News / Toronto

Metrolinx not counting on Bombardier for new LRT lines

Invitation to bidders suggests Hurontario project might get vehicles elsewhere.

An artist's rendering of the planned Mississauga LRT. light rail, peel region, Hurontario.

Metrolinx

An artist's rendering of the planned Mississauga LRT. light rail, peel region, Hurontario.

In a development that casts further doubt on Bombardier’s role as vehicle supplier for Ontario light rail projects, Metrolinx is seeking out other potential manufacturers for its Mississauga-Brampton line.

On Tuesday, Infrastructure Ontario and Metrolinx, the provincial transit agency for the Greater Toronto and Hamilton Area, issued a request for qualifications — an early stage of the procurement process — for the planned Hurontario LRT, a 20-km, 22-stop line that will run from the Port Credit GO station to Steeles Ave. in Brampton. In addition to designing, building, operating and maintaining the $1.4-billion line,the document also asks the successful bidder to supply a fleet of 44 light rail vehicles (LRVs).

The inclusion of vehicles as part of the procurement means that Metrolinx will not operate Hurontario with vehicles from the order it placed with Bombardier in 2010. That $770-million purchase of up to 182 LRVs has been hit with delays.

The Hurontario news also comes one month after it was revealed that the province told consortia bidding on Toronto’s Finch LRT that they could include vehicle suppliers as part of their submissions as well. Metrolinx had previously said it would use trains from the Bombardier purchase on the Finch line.

In an email, a spokesperson for the Quebec-based manufacturer signalled that the company planned to follow through with the entire original order.

“Bombardier signed a contract in 2010 to supply 182 light rail vehicles . . . We refer you to Metrolinx” regarding where they plan to use them, said Marc-André Lefebvre.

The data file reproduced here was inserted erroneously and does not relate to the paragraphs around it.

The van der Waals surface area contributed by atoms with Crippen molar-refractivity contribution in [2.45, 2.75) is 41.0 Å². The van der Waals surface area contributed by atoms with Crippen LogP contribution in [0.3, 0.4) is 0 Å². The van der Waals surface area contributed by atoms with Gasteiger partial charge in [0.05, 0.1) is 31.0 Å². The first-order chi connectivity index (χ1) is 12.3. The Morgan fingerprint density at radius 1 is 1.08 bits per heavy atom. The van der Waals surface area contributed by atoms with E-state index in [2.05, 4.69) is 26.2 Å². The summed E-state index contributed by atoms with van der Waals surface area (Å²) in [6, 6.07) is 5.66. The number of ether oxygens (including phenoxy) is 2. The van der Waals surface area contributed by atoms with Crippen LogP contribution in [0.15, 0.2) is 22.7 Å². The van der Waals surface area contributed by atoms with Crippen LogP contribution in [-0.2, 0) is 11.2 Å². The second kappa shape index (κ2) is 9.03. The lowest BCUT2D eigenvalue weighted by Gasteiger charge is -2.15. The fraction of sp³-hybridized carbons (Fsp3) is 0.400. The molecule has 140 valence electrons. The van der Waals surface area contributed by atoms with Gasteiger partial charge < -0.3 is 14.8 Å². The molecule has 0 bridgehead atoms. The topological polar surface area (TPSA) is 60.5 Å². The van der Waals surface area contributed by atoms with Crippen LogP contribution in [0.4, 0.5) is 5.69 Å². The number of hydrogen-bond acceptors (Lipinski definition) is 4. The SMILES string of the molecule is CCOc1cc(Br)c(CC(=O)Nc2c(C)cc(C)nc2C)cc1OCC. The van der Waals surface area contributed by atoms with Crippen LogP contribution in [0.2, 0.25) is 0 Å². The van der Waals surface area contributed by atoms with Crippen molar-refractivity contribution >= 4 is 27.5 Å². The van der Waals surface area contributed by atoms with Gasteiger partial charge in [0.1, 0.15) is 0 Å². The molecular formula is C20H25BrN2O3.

Metrolinx spokesperson Anne Marie Aikins wouldn’t respond directly when asked whether the delays to the agency’s original LRV order had prompted the province to seek out other potential suppliers for the Hurontario line.

“There are several benefits for including the vehicles in project procurement,” Aikins said, including transferring the risk of vehicle delays or quality issues to the consortium and ensuring close integration of the trains with the rail infrastructure.

Metrolinx placed the original LRV order with Bombardier six years ago to supply vehicles for Toronto-area LRT lines. However, the purchase was large enough that some of the vehicles could have been used on other provincially funded projects as well, including Hurontario.

Bombardier, has yet to deliver the first Eglinton Crosstown test vehicle, which was originally scheduled to arrive in 2014. In July, Metrolinx served Bombardier with a notice of default, alleging it was in breach of contract.

Of the initial order, 76 vehicles are slated to run on the Eglinton Crosstown and 14 are headed for Waterloo’s ION line. The remaining 92 have yet to be allocated, according to Aikins.

Aikins said she couldn’t comment on whether Metrolinx would commit to buying all 182 vehicles from Bombardier. She also wouldn’t say whether Metrolinx would seek out other potential vehicle suppliers for the Hamilton LRT. The province expects to issue a request for qualifications for that project next year.

Bombardier’s struggle to build rail vehicles on time is affecting transit projects across the province. The TTC is suing the company for $50 million for repeated delays to its order for 204 streetcars.

Construction of the Hurontario LRT is scheduled to begin in 2018, and is expected to be complete by 2022.

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